Take some time to poke around D&RW, by the way.   There are a bunch of other papers and projects  there, some, but not all, having to do with the history and politics of scholarly communication.

Lastly, a note of thanks to all of you who tweeted, Facebooked, or otherwise spread the word about the final days of the free Late Age of Print download.  I truly appreciate all of your support.

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Late Age of Print – the Podcast

Welcome back and happy new year!  Okay—so 2013 is more than three weeks old at this point.  What can I say?  The semester started and I needed to hit the ground running.  In any case I’m pleased to be back and glad that you are, too.

My first post of the year is actually something of an old one, or at least it’s about new material that was produced about eighteen months ago.  Back in the summer of 2011 I keynoted the Association for Cultural Studies Summer Institute in Ghent, Belgium.  It was a blast—and not only because I got to talk about algorithmic culture and interact with a host of bright faculty and students.  I also recorded a podcast there with Janneke Adema, a Ph.D. student at Coventry University, UK whose work on the future of scholarly publishing is excellent and whose blog, Open Reflections, I recommend highly.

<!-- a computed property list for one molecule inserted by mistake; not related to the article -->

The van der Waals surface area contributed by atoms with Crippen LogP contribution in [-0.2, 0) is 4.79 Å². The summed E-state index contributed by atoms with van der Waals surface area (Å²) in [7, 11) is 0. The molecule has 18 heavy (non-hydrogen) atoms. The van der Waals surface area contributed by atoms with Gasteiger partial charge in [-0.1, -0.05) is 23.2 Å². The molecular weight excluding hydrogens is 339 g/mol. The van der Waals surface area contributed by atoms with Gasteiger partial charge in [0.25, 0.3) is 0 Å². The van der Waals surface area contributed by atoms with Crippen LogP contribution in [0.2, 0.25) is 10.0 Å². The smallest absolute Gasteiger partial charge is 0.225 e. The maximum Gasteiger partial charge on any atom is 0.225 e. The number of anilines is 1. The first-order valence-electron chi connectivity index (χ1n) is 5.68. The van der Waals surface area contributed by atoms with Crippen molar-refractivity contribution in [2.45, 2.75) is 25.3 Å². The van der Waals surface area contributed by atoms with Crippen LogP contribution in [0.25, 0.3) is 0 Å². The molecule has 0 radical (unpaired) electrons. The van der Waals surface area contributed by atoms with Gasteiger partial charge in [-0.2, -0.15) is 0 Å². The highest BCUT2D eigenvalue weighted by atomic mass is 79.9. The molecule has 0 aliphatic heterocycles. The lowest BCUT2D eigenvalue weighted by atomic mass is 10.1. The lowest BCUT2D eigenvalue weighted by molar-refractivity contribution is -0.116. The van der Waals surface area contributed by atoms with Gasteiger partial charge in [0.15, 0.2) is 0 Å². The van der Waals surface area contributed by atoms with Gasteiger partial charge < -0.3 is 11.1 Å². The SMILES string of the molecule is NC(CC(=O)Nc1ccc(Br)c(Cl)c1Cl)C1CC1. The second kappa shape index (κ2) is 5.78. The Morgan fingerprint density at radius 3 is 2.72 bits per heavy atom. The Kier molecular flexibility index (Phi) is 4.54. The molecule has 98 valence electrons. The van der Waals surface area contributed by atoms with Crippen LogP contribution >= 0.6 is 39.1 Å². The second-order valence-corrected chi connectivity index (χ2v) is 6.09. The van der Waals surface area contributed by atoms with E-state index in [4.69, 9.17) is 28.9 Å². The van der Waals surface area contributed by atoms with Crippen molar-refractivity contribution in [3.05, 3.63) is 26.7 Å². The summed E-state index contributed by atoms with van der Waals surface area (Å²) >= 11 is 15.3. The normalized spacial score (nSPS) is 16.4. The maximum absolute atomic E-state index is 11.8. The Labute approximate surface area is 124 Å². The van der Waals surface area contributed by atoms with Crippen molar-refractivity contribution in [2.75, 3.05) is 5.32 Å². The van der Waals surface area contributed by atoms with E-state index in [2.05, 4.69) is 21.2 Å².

Janneke and I sat down in Ghent for the better part of an hour for a fairly wide-ranging conversation, much of it having to do with The Late Age of Print and my experiments in digital publishing.  It was real treat to revisit Late Age after a couple of years and to discuss some of the choices I made while I was writing it.  I’ve long thought the book was a tad quirky in its approach, and so the podcast gave me a wonderful opportunity to provide some missing explanation and backstory.  It was also great to have a chance to foreground some of the experimental digital publishing tools I’ve created, as I almost never put this aspect of my work on the same level as my written scholarship (though this is changing).

The resulting podcast, “The Late Age of Print and the Future of Cultural Studies,” is part of the journal Culture Machine’s podcast series.  Janneke and I discussed the following:

  • How have digital technologies affected my research and writing practices?